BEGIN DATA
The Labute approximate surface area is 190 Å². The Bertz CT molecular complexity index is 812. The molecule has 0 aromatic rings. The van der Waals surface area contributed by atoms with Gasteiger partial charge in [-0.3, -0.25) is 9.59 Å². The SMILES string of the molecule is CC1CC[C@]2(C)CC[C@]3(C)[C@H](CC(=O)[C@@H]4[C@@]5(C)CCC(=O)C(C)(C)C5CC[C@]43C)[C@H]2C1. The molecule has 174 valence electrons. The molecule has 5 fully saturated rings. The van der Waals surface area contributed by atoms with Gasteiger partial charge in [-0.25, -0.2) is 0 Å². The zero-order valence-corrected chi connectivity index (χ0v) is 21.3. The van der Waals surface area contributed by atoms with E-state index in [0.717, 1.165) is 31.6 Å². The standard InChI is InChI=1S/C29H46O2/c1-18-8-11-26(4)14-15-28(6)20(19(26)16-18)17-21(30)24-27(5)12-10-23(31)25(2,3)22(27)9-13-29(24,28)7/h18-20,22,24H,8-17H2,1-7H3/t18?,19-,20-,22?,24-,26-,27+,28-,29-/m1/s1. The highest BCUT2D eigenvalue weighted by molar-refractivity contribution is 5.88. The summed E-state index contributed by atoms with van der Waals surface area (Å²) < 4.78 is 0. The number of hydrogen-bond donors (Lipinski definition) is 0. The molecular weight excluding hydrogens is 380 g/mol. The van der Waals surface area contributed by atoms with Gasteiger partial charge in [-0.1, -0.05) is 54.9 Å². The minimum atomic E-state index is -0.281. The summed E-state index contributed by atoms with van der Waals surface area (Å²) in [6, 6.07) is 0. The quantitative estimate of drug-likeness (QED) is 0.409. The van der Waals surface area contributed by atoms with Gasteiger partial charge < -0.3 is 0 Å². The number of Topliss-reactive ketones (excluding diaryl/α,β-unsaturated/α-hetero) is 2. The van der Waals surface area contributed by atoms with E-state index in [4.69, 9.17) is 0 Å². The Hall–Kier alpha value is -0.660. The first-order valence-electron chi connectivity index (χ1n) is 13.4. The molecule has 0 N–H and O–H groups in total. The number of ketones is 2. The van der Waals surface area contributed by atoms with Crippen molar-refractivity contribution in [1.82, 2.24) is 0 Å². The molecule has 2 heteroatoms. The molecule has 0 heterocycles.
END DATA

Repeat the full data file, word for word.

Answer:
The Labute approximate surface area is 190 Å². The Bertz CT molecular complexity index is 812. The molecule has 0 aromatic rings. The van der Waals surface area contributed by atoms with Gasteiger partial charge in [-0.3, -0.25) is 9.59 Å². The SMILES string of the molecule is CC1CC[C@]2(C)CC[C@]3(C)[C@H](CC(=O)[C@@H]4[C@@]5(C)CCC(=O)C(C)(C)C5CC[C@]43C)[C@H]2C1. The molecule has 174 valence electrons. The molecule has 5 fully saturated rings. The van der Waals surface area contributed by atoms with Gasteiger partial charge in [-0.25, -0.2) is 0 Å². The zero-order valence-corrected chi connectivity index (χ0v) is 21.3. The van der Waals surface area contributed by atoms with E-state index in [0.717, 1.165) is 31.6 Å². The standard InChI is InChI=1S/C29H46O2/c1-18-8-11-26(4)14-15-28(6)20(19(26)16-18)17-21(30)24-27(5)12-10-23(31)25(2,3)22(27)9-13-29(24,28)7/h18-20,22,24H,8-17H2,1-7H3/t18?,19-,20-,22?,24-,26-,27+,28-,29-/m1/s1. The highest BCUT2D eigenvalue weighted by molar-refractivity contribution is 5.88. The summed E-state index contributed by atoms with van der Waals surface area (Å²) < 4.78 is 0. The number of hydrogen-bond donors (Lipinski definition) is 0. The molecular weight excluding hydrogens is 380 g/mol. The van der Waals surface area contributed by atoms with Gasteiger partial charge in [-0.1, -0.05) is 54.9 Å². The minimum atomic E-state index is -0.281. The summed E-state index contributed by atoms with van der Waals surface area (Å²) in [6, 6.07) is 0. The quantitative estimate of drug-likeness (QED) is 0.409. The van der Waals surface area contributed by atoms with Gasteiger partial charge < -0.3 is 0 Å². The number of Topliss-reactive ketones (excluding diaryl/α,β-unsaturated/α-hetero) is 2. The van der Waals surface area contributed by atoms with E-state index in [4.69, 9.17) is 0 Å². The Hall–Kier alpha value is -0.660. The first-order valence-electron chi connectivity index (χ1n) is 13.4. The molecule has 0 N–H and O–H groups in total. The number of ketones is 2. The van der Waals surface area contributed by atoms with Crippen molar-refractivity contribution in [1.82, 2.24) is 0 Å². The molecule has 2 heteroatoms. The molecule has 0 heterocycles.